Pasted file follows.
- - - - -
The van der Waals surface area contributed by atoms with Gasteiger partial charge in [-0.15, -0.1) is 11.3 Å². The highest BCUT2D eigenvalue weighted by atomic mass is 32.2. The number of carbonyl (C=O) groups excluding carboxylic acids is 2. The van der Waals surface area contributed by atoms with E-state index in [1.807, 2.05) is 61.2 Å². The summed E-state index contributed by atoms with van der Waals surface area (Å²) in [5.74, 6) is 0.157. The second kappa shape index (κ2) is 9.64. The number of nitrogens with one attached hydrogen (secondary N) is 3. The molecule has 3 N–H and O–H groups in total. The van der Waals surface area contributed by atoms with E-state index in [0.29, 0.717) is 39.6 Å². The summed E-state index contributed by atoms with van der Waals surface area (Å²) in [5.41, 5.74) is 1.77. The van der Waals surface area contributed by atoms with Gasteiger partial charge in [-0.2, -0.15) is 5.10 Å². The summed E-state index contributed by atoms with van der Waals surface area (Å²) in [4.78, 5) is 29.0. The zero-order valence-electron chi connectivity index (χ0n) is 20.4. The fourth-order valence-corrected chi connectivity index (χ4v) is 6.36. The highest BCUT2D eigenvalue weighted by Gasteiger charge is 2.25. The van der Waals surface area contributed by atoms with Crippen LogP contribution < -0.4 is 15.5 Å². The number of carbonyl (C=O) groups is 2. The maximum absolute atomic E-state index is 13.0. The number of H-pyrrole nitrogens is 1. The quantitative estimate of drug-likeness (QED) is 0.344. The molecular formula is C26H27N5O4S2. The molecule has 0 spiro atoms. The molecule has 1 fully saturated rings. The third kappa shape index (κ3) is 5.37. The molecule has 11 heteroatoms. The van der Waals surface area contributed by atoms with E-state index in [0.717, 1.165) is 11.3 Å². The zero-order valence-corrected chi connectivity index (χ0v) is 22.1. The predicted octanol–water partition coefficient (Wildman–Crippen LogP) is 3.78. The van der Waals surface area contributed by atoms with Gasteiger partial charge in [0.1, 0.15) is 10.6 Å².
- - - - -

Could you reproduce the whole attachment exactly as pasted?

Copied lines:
The van der Waals surface area contributed by atoms with Gasteiger partial charge in [-0.15, -0.1) is 11.3 Å². The highest BCUT2D eigenvalue weighted by atomic mass is 32.2. The number of carbonyl (C=O) groups excluding carboxylic acids is 2. The van der Waals surface area contributed by atoms with E-state index in [1.807, 2.05) is 61.2 Å². The summed E-state index contributed by atoms with van der Waals surface area (Å²) in [5.74, 6) is 0.157. The second kappa shape index (κ2) is 9.64. The number of nitrogens with one attached hydrogen (secondary N) is 3. The molecule has 3 N–H and O–H groups in total. The van der Waals surface area contributed by atoms with E-state index in [0.29, 0.717) is 39.6 Å². The summed E-state index contributed by atoms with van der Waals surface area (Å²) in [5.41, 5.74) is 1.77. The van der Waals surface area contributed by atoms with Gasteiger partial charge in [-0.2, -0.15) is 5.10 Å². The summed E-state index contributed by atoms with van der Waals surface area (Å²) in [4.78, 5) is 29.0. The zero-order valence-electron chi connectivity index (χ0n) is 20.4. The fourth-order valence-corrected chi connectivity index (χ4v) is 6.36. The highest BCUT2D eigenvalue weighted by Gasteiger charge is 2.25. The van der Waals surface area contributed by atoms with Crippen LogP contribution < -0.4 is 15.5 Å². The number of carbonyl (C=O) groups is 2. The maximum absolute atomic E-state index is 13.0. The number of H-pyrrole nitrogens is 1. The quantitative estimate of drug-likeness (QED) is 0.344. The molecular formula is C26H27N5O4S2. The molecule has 0 spiro atoms. The molecule has 1 fully saturated rings. The third kappa shape index (κ3) is 5.37. The molecule has 11 heteroatoms. The van der Waals surface area contributed by atoms with E-state index in [0.717, 1.165) is 11.3 Å². The zero-order valence-corrected chi connectivity index (χ0v) is 22.1. The predicted octanol–water partition coefficient (Wildman–Crippen LogP) is 3.78. The van der Waals surface area contributed by atoms with Gasteiger partial charge in [0.1, 0.15) is 10.6 Å².